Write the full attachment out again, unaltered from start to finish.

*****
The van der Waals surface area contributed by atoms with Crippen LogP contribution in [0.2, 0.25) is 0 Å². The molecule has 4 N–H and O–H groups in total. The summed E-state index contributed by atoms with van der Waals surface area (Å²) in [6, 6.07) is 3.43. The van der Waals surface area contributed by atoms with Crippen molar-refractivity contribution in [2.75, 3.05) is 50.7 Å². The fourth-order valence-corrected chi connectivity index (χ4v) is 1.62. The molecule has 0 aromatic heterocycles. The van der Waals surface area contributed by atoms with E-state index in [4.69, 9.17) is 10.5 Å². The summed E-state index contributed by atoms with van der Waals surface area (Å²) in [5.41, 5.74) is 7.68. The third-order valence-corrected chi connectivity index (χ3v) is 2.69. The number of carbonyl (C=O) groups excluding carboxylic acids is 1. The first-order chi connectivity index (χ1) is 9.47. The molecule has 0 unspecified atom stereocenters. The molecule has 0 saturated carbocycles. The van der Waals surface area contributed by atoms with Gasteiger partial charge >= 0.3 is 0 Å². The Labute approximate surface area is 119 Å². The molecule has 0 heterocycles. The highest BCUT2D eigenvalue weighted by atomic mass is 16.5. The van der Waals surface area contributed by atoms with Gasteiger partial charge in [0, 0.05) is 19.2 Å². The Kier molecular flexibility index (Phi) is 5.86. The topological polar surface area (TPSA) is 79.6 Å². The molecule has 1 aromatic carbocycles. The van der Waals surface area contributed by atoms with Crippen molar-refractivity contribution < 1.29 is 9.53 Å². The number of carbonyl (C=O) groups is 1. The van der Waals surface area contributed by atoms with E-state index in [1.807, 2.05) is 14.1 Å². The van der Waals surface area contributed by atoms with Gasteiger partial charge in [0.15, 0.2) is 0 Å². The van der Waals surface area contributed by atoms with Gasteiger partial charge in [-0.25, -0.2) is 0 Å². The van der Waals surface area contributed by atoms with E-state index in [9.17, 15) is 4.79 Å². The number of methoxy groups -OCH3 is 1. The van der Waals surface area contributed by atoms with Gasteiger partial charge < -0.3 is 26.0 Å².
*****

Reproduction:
The van der Waals surface area contributed by atoms with Crippen LogP contribution in [0.2, 0.25) is 0 Å². The molecule has 4 N–H and O–H groups in total. The summed E-state index contributed by atoms with van der Waals surface area (Å²) in [6, 6.07) is 3.43. The van der Waals surface area contributed by atoms with Crippen molar-refractivity contribution in [2.75, 3.05) is 50.7 Å². The fourth-order valence-corrected chi connectivity index (χ4v) is 1.62. The molecule has 0 aromatic heterocycles. The van der Waals surface area contributed by atoms with E-state index in [4.69, 9.17) is 10.5 Å². The summed E-state index contributed by atoms with van der Waals surface area (Å²) in [5.41, 5.74) is 7.68. The third-order valence-corrected chi connectivity index (χ3v) is 2.69. The number of carbonyl (C=O) groups excluding carboxylic acids is 1. The first-order chi connectivity index (χ1) is 9.47. The molecule has 0 unspecified atom stereocenters. The molecule has 0 saturated carbocycles. The van der Waals surface area contributed by atoms with Gasteiger partial charge >= 0.3 is 0 Å². The Labute approximate surface area is 119 Å². The molecule has 0 heterocycles. The highest BCUT2D eigenvalue weighted by atomic mass is 16.5. The van der Waals surface area contributed by atoms with Gasteiger partial charge in [0, 0.05) is 19.2 Å². The Kier molecular flexibility index (Phi) is 5.86. The topological polar surface area (TPSA) is 79.6 Å². The molecule has 1 aromatic carbocycles. The van der Waals surface area contributed by atoms with Crippen molar-refractivity contribution < 1.29 is 9.53 Å². The number of carbonyl (C=O) groups is 1. The van der Waals surface area contributed by atoms with E-state index in [1.807, 2.05) is 14.1 Å². The van der Waals surface area contributed by atoms with Gasteiger partial charge in [0.15, 0.2) is 0 Å². The van der Waals surface area contributed by atoms with Gasteiger partial charge in [-0.25, -0.2) is 0 Å². The van der Waals surface area contributed by atoms with E-state index in [9.17, 15) is 4.79 Å². The number of methoxy groups -OCH3 is 1. The van der Waals surface area contributed by atoms with Gasteiger partial charge < -0.3 is 26.0 Å².